Pork that tastes of sewage

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Pork that tastes of sewage

Jan 14, 2010 | 15:29 1 Pork producers spend a fortune promoting quality Canadian raised pork. Why is it that every third pork roast that I buy tastes and smells like pig sewage? Is it the result of "factory farm" production? If so, how can this be mitigated?

The farm-killed pork that my dad provided for us as kids never stunk to high heaven and was delicious. Reply With Quote
Jan 14, 2010 | 15:37 2 Pork producers spend a fortune promoting quality Canadian raised pork. Why is it that every third pork roast that I buy tastes and smells like pig sewage? Is it the result of "factory farm" production? If so, how can this be mitigated?

The farm-killed pork that my dad provided for us as kids never stunk to high heaven and was delicious. Reply With Quote
Jan 23, 2010 | 18:17 3 I guess everyone must be happy with the product that they are getting from the stores...that or nobody on here eats pork. Reply With Quote
Ron
Jan 23, 2010 | 20:49 4 I eat a lot of beef, bacon a couple times a week but pork roasts taste like shit and my wife cant stand the smell so refuses to even cook them. Seems to me Grassfarmer mentioned pasture raised pork? I might have to track down a sample. (lots of friends say the same, pork was a different product 20 years ago) Reply With Quote
Jan 25, 2010 | 21:01 5 Ditto, my freezer is empty of pork, except ribs. And the Canadians in Arizona complain they cannot get Canadian Bacon anymore. I love beef, you can cook it medium rare and eat like Kings and Queens. I suggest mentioning it to your supplier or butcher if the meat smells bad. Reply With Quote
Jan 27, 2010 | 13:02 6 Hi Guys:

If you have ever travelled in the Southern US and been to a popular Barbecue restaurant you would not say pork tastes or smells bad.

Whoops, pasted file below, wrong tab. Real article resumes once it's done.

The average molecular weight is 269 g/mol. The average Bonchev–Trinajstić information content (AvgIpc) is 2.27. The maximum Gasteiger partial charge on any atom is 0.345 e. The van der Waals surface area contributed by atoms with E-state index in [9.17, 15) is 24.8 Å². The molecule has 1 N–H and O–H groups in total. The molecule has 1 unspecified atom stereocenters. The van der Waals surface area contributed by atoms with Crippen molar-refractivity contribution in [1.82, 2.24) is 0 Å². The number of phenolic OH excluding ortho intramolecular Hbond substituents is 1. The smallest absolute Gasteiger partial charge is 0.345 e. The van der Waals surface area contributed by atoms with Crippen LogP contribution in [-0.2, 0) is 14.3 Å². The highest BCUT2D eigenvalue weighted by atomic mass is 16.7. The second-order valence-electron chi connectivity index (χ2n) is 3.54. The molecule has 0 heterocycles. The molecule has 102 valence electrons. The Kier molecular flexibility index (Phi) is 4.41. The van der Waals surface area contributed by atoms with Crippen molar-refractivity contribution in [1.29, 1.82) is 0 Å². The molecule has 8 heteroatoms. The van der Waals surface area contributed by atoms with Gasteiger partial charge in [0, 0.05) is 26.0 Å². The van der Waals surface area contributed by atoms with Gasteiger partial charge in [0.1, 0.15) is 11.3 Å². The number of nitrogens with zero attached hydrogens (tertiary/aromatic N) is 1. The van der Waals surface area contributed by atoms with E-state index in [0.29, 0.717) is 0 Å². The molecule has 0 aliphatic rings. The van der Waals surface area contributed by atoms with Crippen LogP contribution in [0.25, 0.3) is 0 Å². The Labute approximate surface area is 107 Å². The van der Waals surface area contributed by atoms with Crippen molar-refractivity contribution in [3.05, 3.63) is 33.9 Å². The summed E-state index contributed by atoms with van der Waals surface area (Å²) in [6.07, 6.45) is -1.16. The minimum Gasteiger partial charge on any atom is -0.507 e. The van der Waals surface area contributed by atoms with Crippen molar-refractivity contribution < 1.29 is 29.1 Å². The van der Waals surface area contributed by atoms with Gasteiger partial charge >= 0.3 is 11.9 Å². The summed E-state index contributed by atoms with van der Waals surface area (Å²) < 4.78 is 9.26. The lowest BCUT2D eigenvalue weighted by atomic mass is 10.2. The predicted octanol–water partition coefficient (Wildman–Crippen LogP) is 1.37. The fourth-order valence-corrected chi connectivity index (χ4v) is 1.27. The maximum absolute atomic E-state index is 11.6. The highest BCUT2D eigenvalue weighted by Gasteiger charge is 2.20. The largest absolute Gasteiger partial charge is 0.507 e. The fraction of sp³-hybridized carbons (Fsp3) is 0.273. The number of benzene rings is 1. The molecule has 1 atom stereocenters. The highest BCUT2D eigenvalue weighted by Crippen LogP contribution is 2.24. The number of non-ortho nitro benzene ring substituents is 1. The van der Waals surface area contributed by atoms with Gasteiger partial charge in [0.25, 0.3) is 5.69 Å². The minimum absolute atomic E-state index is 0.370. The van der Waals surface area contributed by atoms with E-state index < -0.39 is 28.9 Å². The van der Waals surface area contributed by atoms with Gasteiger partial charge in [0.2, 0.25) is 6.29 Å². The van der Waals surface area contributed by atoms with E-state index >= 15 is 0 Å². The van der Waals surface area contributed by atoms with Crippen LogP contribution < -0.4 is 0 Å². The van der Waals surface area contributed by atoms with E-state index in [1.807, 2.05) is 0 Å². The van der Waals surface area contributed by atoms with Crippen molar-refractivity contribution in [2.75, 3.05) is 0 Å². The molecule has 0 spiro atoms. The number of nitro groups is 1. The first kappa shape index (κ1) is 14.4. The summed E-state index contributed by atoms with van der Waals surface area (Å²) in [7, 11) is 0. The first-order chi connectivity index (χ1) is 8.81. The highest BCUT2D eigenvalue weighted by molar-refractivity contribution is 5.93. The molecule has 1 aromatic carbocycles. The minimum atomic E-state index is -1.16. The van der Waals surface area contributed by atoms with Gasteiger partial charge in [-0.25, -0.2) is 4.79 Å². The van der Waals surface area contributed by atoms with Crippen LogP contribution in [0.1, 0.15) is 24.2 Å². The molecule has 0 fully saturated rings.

BBQ pulled pork is one of my favorites. Reply With Quote
Jan 27, 2010 | 18:56 7 I will echo Hopperbin, if you're buying pork that smells/tastes like sewage take it back and complain.
Just had a pork loin roast the other night, it was excellent. Reply With Quote
Feb 28, 2010 | 20:57 8 I only noticed this post now, hence the month late response. I've found similar crappy, inconsistent quality in beef from the store. This is from my experience while down in the States the last 3 months but also 10 years ago when I moved to SK after school. Sometimes the meat would be great, but the worse time I ended up throwing out the "premium cut" of meat. Since I've been back home, I cherish and savour every mouthful of our beef. I honestly believe there's a difference between the industry meat where the animals live at least part of their lives standing and covered in their own feces and animals like my family's where they spend spring, summer and fall on grass. The North American animal industry is severly flawed in so many ways. But let's not change because it is so very profitable. The last sentence is to be read with the upmost sarcasm. Reply With Quote